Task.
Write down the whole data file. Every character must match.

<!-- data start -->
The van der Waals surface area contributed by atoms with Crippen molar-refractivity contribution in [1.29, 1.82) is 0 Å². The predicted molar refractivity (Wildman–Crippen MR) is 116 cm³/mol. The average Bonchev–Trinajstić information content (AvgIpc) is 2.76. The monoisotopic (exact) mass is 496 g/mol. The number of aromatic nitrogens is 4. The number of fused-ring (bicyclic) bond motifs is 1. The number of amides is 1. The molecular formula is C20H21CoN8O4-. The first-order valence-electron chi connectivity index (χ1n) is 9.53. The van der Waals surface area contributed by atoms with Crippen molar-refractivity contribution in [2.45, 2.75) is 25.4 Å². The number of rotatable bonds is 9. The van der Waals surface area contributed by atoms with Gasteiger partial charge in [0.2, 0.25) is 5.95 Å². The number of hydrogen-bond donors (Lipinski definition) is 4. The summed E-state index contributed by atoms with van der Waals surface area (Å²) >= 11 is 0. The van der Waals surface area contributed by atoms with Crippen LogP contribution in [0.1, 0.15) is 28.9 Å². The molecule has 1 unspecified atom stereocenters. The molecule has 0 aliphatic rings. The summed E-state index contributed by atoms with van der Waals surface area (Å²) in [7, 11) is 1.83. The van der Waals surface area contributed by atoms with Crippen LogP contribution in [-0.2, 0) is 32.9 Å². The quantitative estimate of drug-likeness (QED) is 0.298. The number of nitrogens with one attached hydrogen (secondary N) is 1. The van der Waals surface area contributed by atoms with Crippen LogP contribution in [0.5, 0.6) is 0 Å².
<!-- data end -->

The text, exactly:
The van der Waals surface area contributed by atoms with Crippen molar-refractivity contribution in [1.29, 1.82) is 0 Å². The predicted molar refractivity (Wildman–Crippen MR) is 116 cm³/mol. The average Bonchev–Trinajstić information content (AvgIpc) is 2.76. The monoisotopic (exact) mass is 496 g/mol. The number of aromatic nitrogens is 4. The number of fused-ring (bicyclic) bond motifs is 1. The number of amides is 1. The molecular formula is C20H21CoN8O4-. The first-order valence-electron chi connectivity index (χ1n) is 9.53. The van der Waals surface area contributed by atoms with Crippen molar-refractivity contribution in [2.45, 2.75) is 25.4 Å². The number of rotatable bonds is 9. The van der Waals surface area contributed by atoms with Gasteiger partial charge in [0.2, 0.25) is 5.95 Å². The number of hydrogen-bond donors (Lipinski definition) is 4. The summed E-state index contributed by atoms with van der Waals surface area (Å²) >= 11 is 0. The van der Waals surface area contributed by atoms with Crippen LogP contribution in [0.1, 0.15) is 28.9 Å². The molecule has 1 unspecified atom stereocenters. The molecule has 0 aliphatic rings. The summed E-state index contributed by atoms with van der Waals surface area (Å²) in [7, 11) is 1.83. The van der Waals surface area contributed by atoms with Crippen LogP contribution in [-0.2, 0) is 32.9 Å². The quantitative estimate of drug-likeness (QED) is 0.298. The number of nitrogens with one attached hydrogen (secondary N) is 1. The van der Waals surface area contributed by atoms with Crippen LogP contribution in [0.5, 0.6) is 0 Å².